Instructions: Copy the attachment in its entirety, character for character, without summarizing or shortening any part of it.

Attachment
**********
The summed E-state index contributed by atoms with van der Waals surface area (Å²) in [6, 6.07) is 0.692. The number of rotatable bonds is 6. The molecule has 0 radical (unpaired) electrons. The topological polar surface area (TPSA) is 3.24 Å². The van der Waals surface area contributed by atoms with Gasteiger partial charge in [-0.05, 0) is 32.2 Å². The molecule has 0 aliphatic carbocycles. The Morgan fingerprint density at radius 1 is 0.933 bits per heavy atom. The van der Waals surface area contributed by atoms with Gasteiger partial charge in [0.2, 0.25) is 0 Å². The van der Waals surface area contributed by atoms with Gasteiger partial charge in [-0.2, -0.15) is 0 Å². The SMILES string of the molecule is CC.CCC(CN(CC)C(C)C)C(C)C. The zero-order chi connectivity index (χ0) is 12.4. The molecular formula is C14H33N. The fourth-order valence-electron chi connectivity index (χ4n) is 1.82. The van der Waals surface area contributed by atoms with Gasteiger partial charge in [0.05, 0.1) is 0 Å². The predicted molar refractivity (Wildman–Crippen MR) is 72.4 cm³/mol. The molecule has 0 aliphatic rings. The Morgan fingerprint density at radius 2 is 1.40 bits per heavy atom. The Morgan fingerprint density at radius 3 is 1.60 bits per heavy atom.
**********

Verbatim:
The summed E-state index contributed by atoms with van der Waals surface area (Å²) in [6, 6.07) is 0.692. The number of rotatable bonds is 6. The molecule has 0 radical (unpaired) electrons. The topological polar surface area (TPSA) is 3.24 Å². The van der Waals surface area contributed by atoms with Gasteiger partial charge in [-0.05, 0) is 32.2 Å². The molecule has 0 aliphatic carbocycles. The Morgan fingerprint density at radius 1 is 0.933 bits per heavy atom. The van der Waals surface area contributed by atoms with Gasteiger partial charge in [0.2, 0.25) is 0 Å². The van der Waals surface area contributed by atoms with Gasteiger partial charge in [-0.2, -0.15) is 0 Å². The SMILES string of the molecule is CC.CCC(CN(CC)C(C)C)C(C)C. The zero-order chi connectivity index (χ0) is 12.4. The molecular formula is C14H33N. The fourth-order valence-electron chi connectivity index (χ4n) is 1.82. The van der Waals surface area contributed by atoms with Gasteiger partial charge in [0.05, 0.1) is 0 Å². The predicted molar refractivity (Wildman–Crippen MR) is 72.4 cm³/mol. The molecule has 0 aliphatic rings. The Morgan fingerprint density at radius 2 is 1.40 bits per heavy atom. The Morgan fingerprint density at radius 3 is 1.60 bits per heavy atom.